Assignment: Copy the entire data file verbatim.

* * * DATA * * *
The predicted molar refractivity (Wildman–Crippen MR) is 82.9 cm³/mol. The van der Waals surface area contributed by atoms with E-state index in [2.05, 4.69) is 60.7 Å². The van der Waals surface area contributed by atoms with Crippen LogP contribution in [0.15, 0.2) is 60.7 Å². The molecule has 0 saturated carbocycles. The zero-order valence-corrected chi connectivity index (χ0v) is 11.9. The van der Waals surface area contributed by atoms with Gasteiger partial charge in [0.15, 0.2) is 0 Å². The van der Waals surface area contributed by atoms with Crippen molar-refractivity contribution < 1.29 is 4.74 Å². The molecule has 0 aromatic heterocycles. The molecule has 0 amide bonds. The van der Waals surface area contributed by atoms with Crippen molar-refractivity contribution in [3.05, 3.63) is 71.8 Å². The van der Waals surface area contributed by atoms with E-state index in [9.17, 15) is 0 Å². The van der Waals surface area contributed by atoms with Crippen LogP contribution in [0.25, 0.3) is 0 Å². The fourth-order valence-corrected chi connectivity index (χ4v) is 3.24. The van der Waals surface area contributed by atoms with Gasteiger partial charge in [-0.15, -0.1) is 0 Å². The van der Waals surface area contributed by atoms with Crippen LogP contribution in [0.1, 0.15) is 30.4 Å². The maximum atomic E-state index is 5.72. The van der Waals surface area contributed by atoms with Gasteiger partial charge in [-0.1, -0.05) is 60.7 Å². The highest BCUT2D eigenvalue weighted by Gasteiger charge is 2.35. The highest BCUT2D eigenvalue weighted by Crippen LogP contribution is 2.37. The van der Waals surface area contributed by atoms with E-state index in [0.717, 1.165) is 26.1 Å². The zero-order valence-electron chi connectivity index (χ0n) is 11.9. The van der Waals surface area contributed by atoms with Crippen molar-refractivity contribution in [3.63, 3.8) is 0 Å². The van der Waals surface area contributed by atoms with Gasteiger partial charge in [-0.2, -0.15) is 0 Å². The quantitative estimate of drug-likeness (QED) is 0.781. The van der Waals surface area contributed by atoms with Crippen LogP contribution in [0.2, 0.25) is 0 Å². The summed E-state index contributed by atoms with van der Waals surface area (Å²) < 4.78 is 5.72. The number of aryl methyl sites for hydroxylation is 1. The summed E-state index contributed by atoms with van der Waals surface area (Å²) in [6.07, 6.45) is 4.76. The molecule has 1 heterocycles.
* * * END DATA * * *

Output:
The predicted molar refractivity (Wildman–Crippen MR) is 82.9 cm³/mol. The van der Waals surface area contributed by atoms with E-state index in [2.05, 4.69) is 60.7 Å². The van der Waals surface area contributed by atoms with Crippen LogP contribution in [0.15, 0.2) is 60.7 Å². The molecule has 0 saturated carbocycles. The zero-order valence-corrected chi connectivity index (χ0v) is 11.9. The van der Waals surface area contributed by atoms with Gasteiger partial charge in [0.15, 0.2) is 0 Å². The van der Waals surface area contributed by atoms with Crippen molar-refractivity contribution < 1.29 is 4.74 Å². The molecule has 0 aromatic heterocycles. The molecule has 0 amide bonds. The van der Waals surface area contributed by atoms with Crippen molar-refractivity contribution in [3.05, 3.63) is 71.8 Å². The van der Waals surface area contributed by atoms with E-state index in [9.17, 15) is 0 Å². The van der Waals surface area contributed by atoms with Crippen LogP contribution in [0.25, 0.3) is 0 Å². The fourth-order valence-corrected chi connectivity index (χ4v) is 3.24. The van der Waals surface area contributed by atoms with Gasteiger partial charge in [-0.15, -0.1) is 0 Å². The van der Waals surface area contributed by atoms with Crippen LogP contribution in [0.1, 0.15) is 30.4 Å². The maximum atomic E-state index is 5.72. The van der Waals surface area contributed by atoms with Gasteiger partial charge in [-0.1, -0.05) is 60.7 Å². The highest BCUT2D eigenvalue weighted by Gasteiger charge is 2.35. The highest BCUT2D eigenvalue weighted by Crippen LogP contribution is 2.37. The van der Waals surface area contributed by atoms with E-state index in [0.717, 1.165) is 26.1 Å². The zero-order valence-electron chi connectivity index (χ0n) is 11.9. The van der Waals surface area contributed by atoms with Crippen molar-refractivity contribution in [3.63, 3.8) is 0 Å². The van der Waals surface area contributed by atoms with Gasteiger partial charge in [-0.2, -0.15) is 0 Å². The quantitative estimate of drug-likeness (QED) is 0.781. The van der Waals surface area contributed by atoms with Crippen LogP contribution in [0.2, 0.25) is 0 Å². The summed E-state index contributed by atoms with van der Waals surface area (Å²) < 4.78 is 5.72. The number of aryl methyl sites for hydroxylation is 1. The summed E-state index contributed by atoms with van der Waals surface area (Å²) in [6.07, 6.45) is 4.76. The molecule has 1 heterocycles.